In 1881 the children of Parihaka greeted the government invaders with white feathers of peace. Tatarakihi tells the story of a ‘journey of memory’ taken by a group of Parihaka children who travel to the South Island 130 years later.
They follow in the footsteps of their male ancestors who were transported south after the Taranaki land confiscations of the 1860s. Wellington War Memorial, Addington Jail and Ripapa Island in Lyttelton Harbour are key stations on the long bus journey to the caves at Andersons Bay in Dunedin where the Parihaka men were imprisoned. The prisoners were forced to labour on buildings, roads and embankments.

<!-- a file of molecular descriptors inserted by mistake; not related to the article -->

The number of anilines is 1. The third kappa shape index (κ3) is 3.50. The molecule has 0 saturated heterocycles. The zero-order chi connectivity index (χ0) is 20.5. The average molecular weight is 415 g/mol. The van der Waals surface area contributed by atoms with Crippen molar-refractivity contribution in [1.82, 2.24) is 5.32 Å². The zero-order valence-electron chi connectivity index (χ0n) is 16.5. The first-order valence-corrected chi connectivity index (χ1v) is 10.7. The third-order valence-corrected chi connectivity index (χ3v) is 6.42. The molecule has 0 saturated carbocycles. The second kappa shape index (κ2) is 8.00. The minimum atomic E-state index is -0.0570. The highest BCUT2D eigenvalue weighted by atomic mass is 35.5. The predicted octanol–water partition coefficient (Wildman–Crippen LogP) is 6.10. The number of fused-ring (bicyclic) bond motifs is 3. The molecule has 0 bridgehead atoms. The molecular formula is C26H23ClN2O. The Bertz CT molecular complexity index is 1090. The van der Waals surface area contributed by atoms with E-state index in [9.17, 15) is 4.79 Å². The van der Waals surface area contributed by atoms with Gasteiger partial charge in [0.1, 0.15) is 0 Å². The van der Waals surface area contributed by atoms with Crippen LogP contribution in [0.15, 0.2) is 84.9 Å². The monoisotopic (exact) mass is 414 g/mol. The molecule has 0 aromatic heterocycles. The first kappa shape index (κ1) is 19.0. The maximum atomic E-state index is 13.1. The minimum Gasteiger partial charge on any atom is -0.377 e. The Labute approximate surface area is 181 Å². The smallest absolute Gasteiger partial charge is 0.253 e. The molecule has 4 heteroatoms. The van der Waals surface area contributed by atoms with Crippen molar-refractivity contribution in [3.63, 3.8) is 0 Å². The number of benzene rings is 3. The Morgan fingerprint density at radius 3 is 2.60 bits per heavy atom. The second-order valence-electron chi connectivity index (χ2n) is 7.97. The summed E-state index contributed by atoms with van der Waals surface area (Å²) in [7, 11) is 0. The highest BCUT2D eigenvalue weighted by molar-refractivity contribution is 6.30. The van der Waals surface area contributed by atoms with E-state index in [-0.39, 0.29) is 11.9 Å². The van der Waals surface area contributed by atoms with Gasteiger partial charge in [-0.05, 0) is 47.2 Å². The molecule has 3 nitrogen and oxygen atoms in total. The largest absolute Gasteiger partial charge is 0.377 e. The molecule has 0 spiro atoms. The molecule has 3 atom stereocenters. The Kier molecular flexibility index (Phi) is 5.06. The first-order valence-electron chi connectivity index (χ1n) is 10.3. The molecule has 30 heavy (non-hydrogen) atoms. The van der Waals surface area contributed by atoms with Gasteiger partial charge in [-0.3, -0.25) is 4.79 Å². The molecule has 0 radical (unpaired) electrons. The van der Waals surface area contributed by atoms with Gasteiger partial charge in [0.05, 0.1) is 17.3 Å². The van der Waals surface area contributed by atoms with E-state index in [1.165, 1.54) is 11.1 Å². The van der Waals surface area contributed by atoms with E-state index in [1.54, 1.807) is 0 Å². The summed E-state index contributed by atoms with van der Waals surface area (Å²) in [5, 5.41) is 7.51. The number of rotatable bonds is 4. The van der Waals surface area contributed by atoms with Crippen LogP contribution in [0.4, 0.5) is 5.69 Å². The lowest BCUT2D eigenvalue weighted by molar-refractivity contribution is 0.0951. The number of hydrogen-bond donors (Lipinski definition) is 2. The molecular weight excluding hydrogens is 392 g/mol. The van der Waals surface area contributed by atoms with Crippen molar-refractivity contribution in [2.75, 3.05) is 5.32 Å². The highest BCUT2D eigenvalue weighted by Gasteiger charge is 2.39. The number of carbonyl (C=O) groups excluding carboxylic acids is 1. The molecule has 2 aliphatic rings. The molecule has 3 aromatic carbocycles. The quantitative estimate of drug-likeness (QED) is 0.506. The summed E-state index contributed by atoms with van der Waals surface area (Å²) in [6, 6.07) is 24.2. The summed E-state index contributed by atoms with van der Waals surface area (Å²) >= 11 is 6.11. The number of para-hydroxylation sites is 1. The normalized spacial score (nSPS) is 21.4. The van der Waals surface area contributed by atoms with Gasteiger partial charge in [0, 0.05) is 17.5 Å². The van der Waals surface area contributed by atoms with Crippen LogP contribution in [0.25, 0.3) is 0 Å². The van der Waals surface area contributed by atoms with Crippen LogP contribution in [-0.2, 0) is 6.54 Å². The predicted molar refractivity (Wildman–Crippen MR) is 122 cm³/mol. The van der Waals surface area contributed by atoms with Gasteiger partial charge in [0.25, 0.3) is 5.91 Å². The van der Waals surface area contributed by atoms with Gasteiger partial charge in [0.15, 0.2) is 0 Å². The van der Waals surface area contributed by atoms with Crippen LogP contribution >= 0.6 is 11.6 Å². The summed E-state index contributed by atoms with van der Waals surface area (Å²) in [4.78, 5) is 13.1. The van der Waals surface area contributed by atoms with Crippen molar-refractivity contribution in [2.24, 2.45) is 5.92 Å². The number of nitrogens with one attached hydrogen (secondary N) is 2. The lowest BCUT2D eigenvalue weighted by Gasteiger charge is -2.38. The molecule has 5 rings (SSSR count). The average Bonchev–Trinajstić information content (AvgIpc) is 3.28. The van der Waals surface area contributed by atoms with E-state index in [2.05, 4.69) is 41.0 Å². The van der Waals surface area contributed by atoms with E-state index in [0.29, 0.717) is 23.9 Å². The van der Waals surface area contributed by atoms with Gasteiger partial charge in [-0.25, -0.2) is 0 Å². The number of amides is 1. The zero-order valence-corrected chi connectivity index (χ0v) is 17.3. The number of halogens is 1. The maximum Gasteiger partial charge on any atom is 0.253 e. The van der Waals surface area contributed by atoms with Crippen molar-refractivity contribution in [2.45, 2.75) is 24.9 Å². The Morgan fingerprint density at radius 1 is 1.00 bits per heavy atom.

These enduring expressions of Dunedin’s 19th-century prosperity were founded on something closely resembling slavery. Ensuring that the experience of the slaves endures as well, the passage of knowledge conveyed in and by Tatarakihi is both sombre and enriching. The film is narrated by the children and combines footage of their hikoi (some of it shot by the children themselves) with vivid archival photography. — Bill Gosden, NZIFF 2012